Since I'm neither any sort of legal expert, nor privy to what went on in the jury deliberations, I can only speculate, and admit my thoughts have no value at all. But, to make sense of the not-guilty verdict in the Trayvon Martin trial, I assume that, rightly or wrongly, the jury considered the events leading up to the confrontation irrelevant; that once they were fighting, Zimmerman had the right to defend himself. If that was it, well, then, I suppose it makes sense. I'd like to think it was that simple; not about who was of which race or vigilantes; not about hunting a kid down because he had a hoodie and Skittles. In his own neighborhood. Walking. Just about a single moment in a scene that had had an earlier beginning, considered immaterial.
If a guy A is tailgating guy B, honking his horn, giving the finger, trying to get him to move out of the way, waving his gun at him; and guy B finally slams on his brakes, gets out of his car, reaches into window A and starts punching, and guy A shoots him, is guy A's behavior when the cars were moving relevant? Maybe, in the narrowest legal focus, not. Guy B could have stayed in the car. Maybe that's the way the jury saw it, and/or was so instructed.
On the other hand, the law holds a bartender responsible for letting a drunk leave his joint and drive a car. And, as a recent article noted right after the verdict, there's a black woman spending twenty years locked up for firing a warning shot, which, contrary to the implications of the article, sort of confirms the Trayvon outcome, in that the claim was "stand your ground" didn't apply. (But, c'mon... twenty years??)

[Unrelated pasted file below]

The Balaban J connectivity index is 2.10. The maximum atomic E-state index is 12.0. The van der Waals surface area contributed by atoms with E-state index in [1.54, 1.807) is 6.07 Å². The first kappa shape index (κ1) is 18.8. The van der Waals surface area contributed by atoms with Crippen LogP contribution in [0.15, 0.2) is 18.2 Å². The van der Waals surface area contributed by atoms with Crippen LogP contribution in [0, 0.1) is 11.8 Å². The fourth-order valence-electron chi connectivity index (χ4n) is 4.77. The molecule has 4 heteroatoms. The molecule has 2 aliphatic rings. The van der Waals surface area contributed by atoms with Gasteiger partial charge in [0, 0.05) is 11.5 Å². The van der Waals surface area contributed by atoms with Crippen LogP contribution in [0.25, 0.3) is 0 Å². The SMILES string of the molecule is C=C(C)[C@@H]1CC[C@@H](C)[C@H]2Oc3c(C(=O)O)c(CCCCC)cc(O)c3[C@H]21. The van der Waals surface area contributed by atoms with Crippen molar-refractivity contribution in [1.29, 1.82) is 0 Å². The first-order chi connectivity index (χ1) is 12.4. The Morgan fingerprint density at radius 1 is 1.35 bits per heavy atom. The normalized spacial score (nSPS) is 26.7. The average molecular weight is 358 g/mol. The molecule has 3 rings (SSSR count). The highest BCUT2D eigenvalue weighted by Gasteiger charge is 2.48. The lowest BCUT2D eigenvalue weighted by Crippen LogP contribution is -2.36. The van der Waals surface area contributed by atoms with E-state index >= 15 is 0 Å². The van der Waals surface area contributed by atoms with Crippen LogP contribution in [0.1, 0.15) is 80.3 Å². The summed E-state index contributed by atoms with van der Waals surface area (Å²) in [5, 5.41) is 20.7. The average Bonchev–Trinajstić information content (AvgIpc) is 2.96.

Here's a piece by Ta-Neishi Coates that sees the legal outcome the way I proposed it: according to Florida law, the jury had little choice. And then, in convincing fashion, he takes it much further, where it needs to go:
When you have a society that takes at its founding the hatred and degradation of a people, when that society inscribes that degradation in its most hallowed document, and continues to inscribe hatred in its laws and policies, it is fantastic to believe that its citizens will derive no ill messaging.
It is painful to say this: Trayvon Martin is not a miscarriage of American justice, but American justice itself. This is not our system malfunctioning. It is our system working as intended. To expect our juries, our schools, our police to single-handedly correct for this, is to look at the final play in the final minute of the final quarter and wonder why we couldn't come back from twenty-four down.